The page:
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  You are Here:    Home          Contributing Reporters          Insecurity And The Politics Of The Other

August 20, 2022

The attacks on the World Trade Center and the Pentagon on September 11, 2001 brought terrorism to the fore of the public imagination and sparked ardor towards broadening research agendas on the issue (Bergesen & Lizardo, 2004; Callaway & Harrelson-Stephens; Goodwin, 2006; Gunning, 2007; Turk, 2004). Although these events serve as a hallmark for terrorism, defining 9/11 as an exceptional case risks obscuring the broader social, political, and historical backdrop of terror against which it is set (Kapitan & Schulte, 2002; Neocleous, 2011). Examples are legion, yet rigorous scholarship on these phenomena has been episodic, contentious, and divergent (della Porta, 2008; Gunning, 2007; Turk, 2004; Weinberg, Pedahzur, & Hirsch-Hoefler, 2004). Such a fragmentary state of affairs urgently requires cohesion (Gunning, 2007; Stampnitzky, 2011).

The task at hand, then, is to assemble into a conceptual umbrella of analytic utility the elements that constitute terrorist activity under which to develop mitigation strategies. By examining the literature, this review seeks to advance this epistemological assemblage. This critique proceeds in four sections. It begins by interrogating the lack of scholarly consensus on definitions of terrorism. Section two describes the social construction of terror through the historical processes that generated its meaning. Section three explores promising cross-fertilization with Social Movement Theory and Criminology. The essay concludes with a reflection on inquiries into terror.

Knowing the Unknown: The Problem with Defining Terrorism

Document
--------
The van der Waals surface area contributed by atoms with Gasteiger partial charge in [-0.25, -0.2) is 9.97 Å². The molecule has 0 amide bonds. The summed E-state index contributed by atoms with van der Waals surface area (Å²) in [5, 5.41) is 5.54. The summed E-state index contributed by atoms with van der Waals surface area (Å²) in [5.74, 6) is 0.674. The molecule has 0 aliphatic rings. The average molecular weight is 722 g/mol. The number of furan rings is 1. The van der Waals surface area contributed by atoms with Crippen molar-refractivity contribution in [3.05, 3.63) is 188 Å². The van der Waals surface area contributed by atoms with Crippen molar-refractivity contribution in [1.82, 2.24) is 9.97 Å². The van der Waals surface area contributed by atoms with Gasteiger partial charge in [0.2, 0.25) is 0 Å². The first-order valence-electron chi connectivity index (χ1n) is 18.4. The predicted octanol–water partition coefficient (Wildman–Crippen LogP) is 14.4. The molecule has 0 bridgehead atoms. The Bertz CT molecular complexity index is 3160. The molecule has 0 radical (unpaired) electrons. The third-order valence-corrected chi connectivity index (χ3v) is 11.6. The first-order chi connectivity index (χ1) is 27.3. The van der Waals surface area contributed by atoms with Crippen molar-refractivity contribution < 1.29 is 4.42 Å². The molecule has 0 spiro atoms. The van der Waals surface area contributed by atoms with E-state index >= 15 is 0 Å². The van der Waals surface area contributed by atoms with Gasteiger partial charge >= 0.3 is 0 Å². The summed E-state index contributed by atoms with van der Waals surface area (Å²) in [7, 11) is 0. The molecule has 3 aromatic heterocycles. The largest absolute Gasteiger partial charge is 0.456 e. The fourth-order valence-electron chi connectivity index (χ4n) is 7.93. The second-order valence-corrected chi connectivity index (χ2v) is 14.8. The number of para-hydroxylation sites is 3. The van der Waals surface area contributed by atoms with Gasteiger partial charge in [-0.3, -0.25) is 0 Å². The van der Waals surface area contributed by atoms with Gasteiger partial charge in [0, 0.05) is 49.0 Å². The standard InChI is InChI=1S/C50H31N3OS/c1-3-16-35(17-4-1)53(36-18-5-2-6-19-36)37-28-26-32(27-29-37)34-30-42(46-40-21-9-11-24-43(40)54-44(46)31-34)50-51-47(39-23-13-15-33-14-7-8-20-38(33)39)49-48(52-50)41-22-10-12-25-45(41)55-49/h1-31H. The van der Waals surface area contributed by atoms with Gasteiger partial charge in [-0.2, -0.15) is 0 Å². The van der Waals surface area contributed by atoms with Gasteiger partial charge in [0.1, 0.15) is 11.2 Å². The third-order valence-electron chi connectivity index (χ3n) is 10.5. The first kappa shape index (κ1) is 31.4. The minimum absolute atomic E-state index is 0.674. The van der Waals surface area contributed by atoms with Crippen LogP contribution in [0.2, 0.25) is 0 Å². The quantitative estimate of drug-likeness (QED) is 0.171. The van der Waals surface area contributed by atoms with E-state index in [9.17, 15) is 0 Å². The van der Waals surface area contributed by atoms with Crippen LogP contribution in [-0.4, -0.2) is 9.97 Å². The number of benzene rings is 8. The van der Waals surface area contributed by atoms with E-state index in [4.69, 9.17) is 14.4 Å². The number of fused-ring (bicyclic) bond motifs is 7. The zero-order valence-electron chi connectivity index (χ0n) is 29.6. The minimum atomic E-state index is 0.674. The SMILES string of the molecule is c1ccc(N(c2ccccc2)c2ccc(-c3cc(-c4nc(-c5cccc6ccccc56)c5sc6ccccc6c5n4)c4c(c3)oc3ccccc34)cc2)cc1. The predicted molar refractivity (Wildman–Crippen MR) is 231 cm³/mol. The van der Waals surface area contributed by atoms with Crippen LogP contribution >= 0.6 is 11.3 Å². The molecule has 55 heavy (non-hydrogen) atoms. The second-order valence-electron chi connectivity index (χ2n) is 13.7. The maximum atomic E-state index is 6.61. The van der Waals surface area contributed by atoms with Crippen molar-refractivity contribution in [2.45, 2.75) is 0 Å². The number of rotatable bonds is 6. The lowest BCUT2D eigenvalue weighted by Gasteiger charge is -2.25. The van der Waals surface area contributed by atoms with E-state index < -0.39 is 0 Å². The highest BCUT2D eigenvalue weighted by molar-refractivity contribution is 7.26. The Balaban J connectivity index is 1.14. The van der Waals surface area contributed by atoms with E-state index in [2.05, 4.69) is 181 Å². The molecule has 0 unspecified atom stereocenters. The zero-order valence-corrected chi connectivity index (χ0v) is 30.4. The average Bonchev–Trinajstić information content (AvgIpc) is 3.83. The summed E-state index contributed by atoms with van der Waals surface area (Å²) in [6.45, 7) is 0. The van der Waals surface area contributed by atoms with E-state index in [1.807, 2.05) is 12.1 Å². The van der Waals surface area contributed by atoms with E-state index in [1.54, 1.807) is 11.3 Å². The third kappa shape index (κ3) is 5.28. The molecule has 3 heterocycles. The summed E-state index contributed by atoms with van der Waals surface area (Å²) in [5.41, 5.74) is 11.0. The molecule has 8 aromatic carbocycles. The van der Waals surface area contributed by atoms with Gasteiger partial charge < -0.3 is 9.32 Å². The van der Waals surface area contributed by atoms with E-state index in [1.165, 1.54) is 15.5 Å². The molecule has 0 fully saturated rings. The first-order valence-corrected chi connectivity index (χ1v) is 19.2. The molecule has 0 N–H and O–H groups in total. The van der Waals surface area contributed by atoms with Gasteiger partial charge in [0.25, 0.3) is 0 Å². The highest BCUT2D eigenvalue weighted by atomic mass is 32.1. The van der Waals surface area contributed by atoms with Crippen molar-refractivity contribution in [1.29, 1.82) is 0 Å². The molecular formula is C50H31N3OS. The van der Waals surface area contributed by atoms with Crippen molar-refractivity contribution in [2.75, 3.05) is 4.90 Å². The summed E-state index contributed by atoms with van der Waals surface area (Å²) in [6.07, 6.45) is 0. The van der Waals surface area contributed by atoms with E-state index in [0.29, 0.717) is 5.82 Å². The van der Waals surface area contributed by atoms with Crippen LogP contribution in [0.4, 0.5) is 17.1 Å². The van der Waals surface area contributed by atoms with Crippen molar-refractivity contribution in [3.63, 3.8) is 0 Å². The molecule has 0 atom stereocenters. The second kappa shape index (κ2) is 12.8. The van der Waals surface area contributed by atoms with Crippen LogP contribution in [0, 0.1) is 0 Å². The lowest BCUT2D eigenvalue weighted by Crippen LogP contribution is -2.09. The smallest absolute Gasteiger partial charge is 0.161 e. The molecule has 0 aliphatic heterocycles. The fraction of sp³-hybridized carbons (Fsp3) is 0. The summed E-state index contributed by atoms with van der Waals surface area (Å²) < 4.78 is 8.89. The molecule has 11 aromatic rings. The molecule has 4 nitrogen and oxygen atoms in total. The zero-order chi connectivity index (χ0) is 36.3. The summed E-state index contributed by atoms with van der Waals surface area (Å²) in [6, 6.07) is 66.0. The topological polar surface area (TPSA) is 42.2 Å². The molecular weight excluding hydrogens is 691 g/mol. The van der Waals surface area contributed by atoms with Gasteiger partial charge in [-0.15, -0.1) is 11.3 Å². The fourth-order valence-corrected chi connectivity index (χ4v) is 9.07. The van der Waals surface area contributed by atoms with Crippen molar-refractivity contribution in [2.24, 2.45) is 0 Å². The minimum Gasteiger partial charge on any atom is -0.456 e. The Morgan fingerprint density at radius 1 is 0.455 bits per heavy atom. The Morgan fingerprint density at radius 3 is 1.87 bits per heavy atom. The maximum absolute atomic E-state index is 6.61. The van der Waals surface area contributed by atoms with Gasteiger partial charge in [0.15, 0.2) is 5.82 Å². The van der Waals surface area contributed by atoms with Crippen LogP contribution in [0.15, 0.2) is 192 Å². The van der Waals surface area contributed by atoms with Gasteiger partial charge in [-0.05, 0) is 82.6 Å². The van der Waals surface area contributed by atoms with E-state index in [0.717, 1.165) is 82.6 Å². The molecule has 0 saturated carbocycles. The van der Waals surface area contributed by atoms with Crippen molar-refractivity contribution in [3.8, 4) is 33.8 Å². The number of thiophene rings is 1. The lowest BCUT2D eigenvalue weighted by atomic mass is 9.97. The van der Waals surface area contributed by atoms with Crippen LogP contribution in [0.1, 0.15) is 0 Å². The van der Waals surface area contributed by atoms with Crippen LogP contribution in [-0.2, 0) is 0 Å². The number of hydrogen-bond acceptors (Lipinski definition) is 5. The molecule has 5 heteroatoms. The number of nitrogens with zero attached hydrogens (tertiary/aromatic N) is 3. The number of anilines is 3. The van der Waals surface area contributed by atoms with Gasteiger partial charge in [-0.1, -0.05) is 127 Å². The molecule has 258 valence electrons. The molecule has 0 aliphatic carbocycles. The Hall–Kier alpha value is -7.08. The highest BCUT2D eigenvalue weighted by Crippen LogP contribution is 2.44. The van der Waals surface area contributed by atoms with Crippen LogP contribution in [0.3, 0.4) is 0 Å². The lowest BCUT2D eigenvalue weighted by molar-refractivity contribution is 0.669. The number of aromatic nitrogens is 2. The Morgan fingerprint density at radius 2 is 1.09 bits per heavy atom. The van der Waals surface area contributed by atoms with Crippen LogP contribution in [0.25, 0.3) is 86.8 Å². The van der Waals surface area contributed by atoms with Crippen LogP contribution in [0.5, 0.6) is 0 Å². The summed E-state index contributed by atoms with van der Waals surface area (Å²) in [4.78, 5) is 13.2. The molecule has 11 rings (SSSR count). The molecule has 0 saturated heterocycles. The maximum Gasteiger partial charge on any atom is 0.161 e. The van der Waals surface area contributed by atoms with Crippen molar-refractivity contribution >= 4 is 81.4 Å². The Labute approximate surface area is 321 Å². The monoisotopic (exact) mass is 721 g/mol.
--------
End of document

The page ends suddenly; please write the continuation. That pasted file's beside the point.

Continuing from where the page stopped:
The U.S. state department’s 2004 definition of terrorism insists that actions are terroristic only if politically motivated, perpetrated against noncombatants, and intended to influence an audience (Tilly, 2004). Many explanations for terrorism magnify the role of perverted ideologies in coercing vulnerable people to adopt narrow us-them distinctions, which frames actors as obedient servants whose violent actions are inevitable (ibid.). Placing ideology at the heart of explanations for terrorism favors dispositional accounts and neglects the broad range of interfacing social and political processes that enable or constrain opportunities for terrorist activity (Gunning, 2007). Dispositional accounts appeal to a wide-range of people because they draw a clear path from motivations to actions to consequences and thus fit neatly into widely-held templates that people use to make sense of their everyday lives (Tilly, 2005). But such homogenization simplifies complex interactions between groups, obscures wider political struggles, and overlooks variations between and within groups (Snow & Byrd, 2007; Tilly, 2004). A concrete definition is elusive.